What happens if a motorist accused of causing an accident claims that it occurred due to an act of God? The act of god defense is rarely accepted, but there are isolated cases in which it may apply. In legal circles, an act of God is an overpowering event caused exclusively by natural forces, and which human beings could not have prevented.

It's essential to prove that the event (the one you are attributing to God), not only occurred without human activity but also that you (or anybody else) could not have prevented it. If a human being had a hand in causing the event, then he or she will be held responsible for the accident. At the same time, if it could have been prevented, then it wasn't caused by God. In this case, if the person who could have prevented it had a duty to do so but did not act, then he or she will be liable for the accident.

The following two examples will make this clearer:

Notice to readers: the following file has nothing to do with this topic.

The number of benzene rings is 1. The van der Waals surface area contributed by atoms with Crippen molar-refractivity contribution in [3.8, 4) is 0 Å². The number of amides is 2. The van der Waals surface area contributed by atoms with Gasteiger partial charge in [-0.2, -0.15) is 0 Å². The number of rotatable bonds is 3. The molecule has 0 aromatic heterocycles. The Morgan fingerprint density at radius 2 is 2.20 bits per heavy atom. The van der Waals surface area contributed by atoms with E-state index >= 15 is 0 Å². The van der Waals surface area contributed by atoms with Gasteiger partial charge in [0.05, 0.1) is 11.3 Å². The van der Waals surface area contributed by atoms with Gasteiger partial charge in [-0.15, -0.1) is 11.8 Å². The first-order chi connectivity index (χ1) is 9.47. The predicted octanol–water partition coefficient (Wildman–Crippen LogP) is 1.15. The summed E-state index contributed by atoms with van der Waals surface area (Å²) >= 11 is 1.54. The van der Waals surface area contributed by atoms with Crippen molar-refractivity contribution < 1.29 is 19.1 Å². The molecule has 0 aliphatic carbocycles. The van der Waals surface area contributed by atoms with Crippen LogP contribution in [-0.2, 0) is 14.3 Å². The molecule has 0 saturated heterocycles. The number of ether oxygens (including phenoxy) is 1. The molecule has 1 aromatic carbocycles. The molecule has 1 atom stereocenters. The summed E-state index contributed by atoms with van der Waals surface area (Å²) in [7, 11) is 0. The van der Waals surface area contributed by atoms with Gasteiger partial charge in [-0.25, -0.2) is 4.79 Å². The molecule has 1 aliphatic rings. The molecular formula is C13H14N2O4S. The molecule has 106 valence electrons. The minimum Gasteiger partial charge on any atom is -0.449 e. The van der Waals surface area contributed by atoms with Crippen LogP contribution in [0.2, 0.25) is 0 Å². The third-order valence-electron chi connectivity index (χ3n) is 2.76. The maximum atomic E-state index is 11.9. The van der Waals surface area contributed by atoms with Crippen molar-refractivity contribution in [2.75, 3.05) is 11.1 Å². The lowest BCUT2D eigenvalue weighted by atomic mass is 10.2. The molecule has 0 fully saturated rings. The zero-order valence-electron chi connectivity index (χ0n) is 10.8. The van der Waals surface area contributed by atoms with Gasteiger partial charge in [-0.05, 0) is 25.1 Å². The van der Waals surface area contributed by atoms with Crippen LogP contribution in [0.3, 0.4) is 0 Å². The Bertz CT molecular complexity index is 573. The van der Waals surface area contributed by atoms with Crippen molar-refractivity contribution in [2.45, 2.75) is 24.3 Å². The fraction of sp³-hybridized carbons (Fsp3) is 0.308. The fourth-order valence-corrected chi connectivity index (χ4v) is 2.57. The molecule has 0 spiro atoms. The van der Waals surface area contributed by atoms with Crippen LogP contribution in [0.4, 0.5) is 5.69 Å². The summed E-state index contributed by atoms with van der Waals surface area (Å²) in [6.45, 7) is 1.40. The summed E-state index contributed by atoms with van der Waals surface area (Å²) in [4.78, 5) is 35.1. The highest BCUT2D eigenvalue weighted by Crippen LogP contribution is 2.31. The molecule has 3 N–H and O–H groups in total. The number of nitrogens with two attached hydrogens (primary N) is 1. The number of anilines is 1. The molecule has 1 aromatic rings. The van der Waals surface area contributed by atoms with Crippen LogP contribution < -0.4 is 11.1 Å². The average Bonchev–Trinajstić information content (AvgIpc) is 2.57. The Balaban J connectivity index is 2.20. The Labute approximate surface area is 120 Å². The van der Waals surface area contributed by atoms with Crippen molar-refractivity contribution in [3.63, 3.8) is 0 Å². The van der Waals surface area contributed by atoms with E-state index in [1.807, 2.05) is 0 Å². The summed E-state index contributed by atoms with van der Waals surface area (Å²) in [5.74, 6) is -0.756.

Example One: Fracking, Earth Tremors, and Accidents

There are fears activities associated with the mining method of fracking can cause small earth tremors. Traditionally, earth tremors fall squarely within the realm of "acts of God." Consider an example where an earth tremor occurs and causes two cars to crash. If an investigation proves that fracking activities near the road caused the tremor, then the tremors will not be acts of God. In this case, the persons responsible for fracking may be held liable for the accident.

Example Two: When Sudden Blood Pressure Drop Causes an Accident

Syncope is a medical term describing the act of fainting (passing out) caused by a sudden drop in blood flowing to the brain. This condition can strike at any time, whether or not you have a medical condition. In short, it's not predictable.

Now suppose that this condition strikes when you are behind the wheel, and the car veers into others. In this case, who is responsible for the accident? You may escape liability for the accident if you can prove that this is exactly what happened. In fact, this has happened in the past, and the driver was successful with his defense.

An act of God defense may be possible, but it is extremely rare and complicated. After all, human beings need someone to blame; apportioning blame helps because it helps to identify those who should pay the damages. Contact a company like Cohen & Siegel LLP for more information.